Key Insights To Treating Talipes Equinovarus
- Volume 17 - Issue 4 - April 2004
- 11445 reads
- 0 comments
Since the first recognition of talipes equinovarus (TEV), the only treatment options have been closed reduction through manipulation with immobilizing techniques and surgical correction. The goal of treatment is ensuring a painless, plantigrade, supple foot with good range of motion and normal function. However, there has been a significant evolution in the treatment of TEV over the years. In fact, there are over 2,600 literature references on the subject.
TEV is an anatomically and etiologically complex condition. Understanding the morbid anatomy is crucial for successful conservative and surgical management.
The principal lesion is peritalar malposition with downward, medial and proximal navicular displacement. The greatest distortion is in the talus.1 Although the body and trochlea are almost normal, the neck is short, deviated medially and downward. The articular surface for the navicular is plantar and medial on the neck. Plantarflexion of the talus in the ankle mortise produces ankle equinus.
The navicular rotates so the forefoot becomes supinated and the navicular lies close to the tip of the medial malleolus. The calcaneus follows in the same direction while moving into varus around a rotational axis through its body with medial rotation in the transverse plane. The distal calcaneus is almost directly under the talar head. Its posterior portion elevates, goes into varus and moves laterally so that the superior and lateral surface come close to the fibular malleolus.
The cuboid and the rest of the distal foot follow this rotation. The calcaneocuboid facet faces more medially, adding to the adductus of the forefoot. Articular surface remodeling with ligament, joint capsule and muscle contractures make the deformity rigid.
It is a common misconception that the peritalar articulations are subluxed or dislocated.2 They are anatomically distorted in pathological positions, but are congruent and cohesive.2,3 Simple stretching will not relocate them. Correction requires shape change in the cartilage anlage.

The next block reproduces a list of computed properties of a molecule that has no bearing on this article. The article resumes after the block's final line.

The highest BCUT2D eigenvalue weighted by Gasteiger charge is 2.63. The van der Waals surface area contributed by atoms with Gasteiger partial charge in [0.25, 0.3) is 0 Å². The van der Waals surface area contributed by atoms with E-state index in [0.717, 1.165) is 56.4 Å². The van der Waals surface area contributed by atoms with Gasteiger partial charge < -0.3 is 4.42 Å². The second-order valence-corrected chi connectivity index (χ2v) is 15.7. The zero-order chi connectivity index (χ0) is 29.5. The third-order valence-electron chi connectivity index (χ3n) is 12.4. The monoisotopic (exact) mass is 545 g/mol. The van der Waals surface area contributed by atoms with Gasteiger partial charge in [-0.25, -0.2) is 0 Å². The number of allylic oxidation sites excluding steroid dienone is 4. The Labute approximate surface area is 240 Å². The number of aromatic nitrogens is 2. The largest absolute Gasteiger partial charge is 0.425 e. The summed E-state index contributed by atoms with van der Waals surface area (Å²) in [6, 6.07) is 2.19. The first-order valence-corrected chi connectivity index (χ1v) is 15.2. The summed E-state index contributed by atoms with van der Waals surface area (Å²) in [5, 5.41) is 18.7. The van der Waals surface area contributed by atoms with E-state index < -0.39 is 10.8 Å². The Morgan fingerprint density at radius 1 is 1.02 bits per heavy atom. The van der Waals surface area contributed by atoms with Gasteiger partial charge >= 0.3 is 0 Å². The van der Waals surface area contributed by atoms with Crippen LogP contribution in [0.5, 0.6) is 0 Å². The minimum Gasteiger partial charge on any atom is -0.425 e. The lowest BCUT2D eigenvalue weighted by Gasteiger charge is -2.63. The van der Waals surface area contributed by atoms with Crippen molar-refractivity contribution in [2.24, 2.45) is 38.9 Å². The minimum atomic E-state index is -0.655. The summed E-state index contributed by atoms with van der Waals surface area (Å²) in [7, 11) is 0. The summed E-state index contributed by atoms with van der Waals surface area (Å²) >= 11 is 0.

Studies of the morbid anatomy of idiopathic TEV reveal several other findings.1,4 The calf muscles are almost always decreased in bulk.5-7 The initial thought was that decreased calf muscle diameter resulted from cast immobilization and other therapies, but one may also see this among untreated children. There are no regularly occurring abnormalities in muscle or nerve. There often are abnormalities in the anterior tibial artery. In some cases, it does not pass onto the dorsum of the foot. In other cases, there are anomalies as proximal as the trifurcation. The tendo-Achilles may insert more medially on the posterior calcaneus or the medial fibers may be contracted.1 There are no brain or spinal cord abnormalities.
A Review Of The Different Types Of TEV
There is a tendency to lump all forms of TEV together, but there are prognostic and therapeutic merits in classification.
Currently, there are four types of TEV. The idiopathic form is the most common. However, keep in mind that some studies suggest primary muscular and peripheral nerve etiologies in some cases of idiopathic TEV. There is also a polyallelic genetic component with severity influenced by the infant’s gender.8,9 Idiopathic TEV runs the spectrum from a mild flexible deformity to an extreme rigid deformity.
The postural (positional) form includes all TEV caused by in utero positioning and occult neurological disturbances with muscle imbalance. Therefore, this is not a pure category. The prognosis depends on the underlying pathophysiology.10,11
The teratological (teratogenic) form includes all TEV associated with multiple bone and joint pathologies. It includes diastematomyelia, myelomeningocele, tethered cord, arthrogryposis multiplex congenita and Streeter’s dysplasia.
The syndromic form includes all TEV associated with named syndromes in which TEV is a feature. Smith’s Recognizable Patterns of Human Malformation (although using the term generically) lists over 50 syndromes in which “clubfoot” is a regular or occasionally occurring feature.12